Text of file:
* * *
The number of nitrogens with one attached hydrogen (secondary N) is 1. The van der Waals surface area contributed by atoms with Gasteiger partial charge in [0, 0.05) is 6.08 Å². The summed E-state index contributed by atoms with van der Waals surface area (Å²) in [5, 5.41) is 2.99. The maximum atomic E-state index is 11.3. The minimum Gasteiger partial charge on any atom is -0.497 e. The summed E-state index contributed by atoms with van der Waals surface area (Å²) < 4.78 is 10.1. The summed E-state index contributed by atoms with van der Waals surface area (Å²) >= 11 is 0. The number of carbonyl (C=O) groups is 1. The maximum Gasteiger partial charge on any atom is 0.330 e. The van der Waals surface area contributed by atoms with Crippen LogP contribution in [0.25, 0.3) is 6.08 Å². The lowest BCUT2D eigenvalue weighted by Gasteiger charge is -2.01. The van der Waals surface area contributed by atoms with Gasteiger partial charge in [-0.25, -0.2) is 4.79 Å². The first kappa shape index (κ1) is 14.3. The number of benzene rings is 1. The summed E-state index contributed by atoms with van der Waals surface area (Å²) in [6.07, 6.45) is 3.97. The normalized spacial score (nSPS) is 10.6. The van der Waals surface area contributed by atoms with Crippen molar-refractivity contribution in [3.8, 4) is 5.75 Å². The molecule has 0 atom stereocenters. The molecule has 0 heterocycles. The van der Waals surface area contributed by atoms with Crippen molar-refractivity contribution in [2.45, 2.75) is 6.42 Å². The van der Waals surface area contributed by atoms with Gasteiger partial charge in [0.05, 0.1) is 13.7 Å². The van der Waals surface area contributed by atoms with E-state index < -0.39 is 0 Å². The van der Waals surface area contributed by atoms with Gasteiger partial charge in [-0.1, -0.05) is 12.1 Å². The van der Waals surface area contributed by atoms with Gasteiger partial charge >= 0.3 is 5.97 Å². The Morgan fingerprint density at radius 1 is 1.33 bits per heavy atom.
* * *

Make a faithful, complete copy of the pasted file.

The number of nitrogens with one attached hydrogen (secondary N) is 1. The van der Waals surface area contributed by atoms with Gasteiger partial charge in [0, 0.05) is 6.08 Å². The summed E-state index contributed by atoms with van der Waals surface area (Å²) in [5, 5.41) is 2.99. The maximum atomic E-state index is 11.3. The minimum Gasteiger partial charge on any atom is -0.497 e. The summed E-state index contributed by atoms with van der Waals surface area (Å²) < 4.78 is 10.1. The summed E-state index contributed by atoms with van der Waals surface area (Å²) >= 11 is 0. The number of carbonyl (C=O) groups is 1. The maximum Gasteiger partial charge on any atom is 0.330 e. The van der Waals surface area contributed by atoms with Crippen LogP contribution in [0.25, 0.3) is 6.08 Å². The lowest BCUT2D eigenvalue weighted by Gasteiger charge is -2.01. The van der Waals surface area contributed by atoms with Gasteiger partial charge in [-0.25, -0.2) is 4.79 Å². The first kappa shape index (κ1) is 14.3. The number of benzene rings is 1. The summed E-state index contributed by atoms with van der Waals surface area (Å²) in [6.07, 6.45) is 3.97. The normalized spacial score (nSPS) is 10.6. The van der Waals surface area contributed by atoms with Crippen molar-refractivity contribution in [3.8, 4) is 5.75 Å². The molecule has 0 atom stereocenters. The molecule has 0 heterocycles. The van der Waals surface area contributed by atoms with Crippen molar-refractivity contribution in [2.45, 2.75) is 6.42 Å². The van der Waals surface area contributed by atoms with Gasteiger partial charge in [0.05, 0.1) is 13.7 Å². The van der Waals surface area contributed by atoms with E-state index < -0.39 is 0 Å². The van der Waals surface area contributed by atoms with Gasteiger partial charge in [-0.1, -0.05) is 12.1 Å². The van der Waals surface area contributed by atoms with Gasteiger partial charge >= 0.3 is 5.97 Å². The Morgan fingerprint density at radius 1 is 1.33 bits per heavy atom.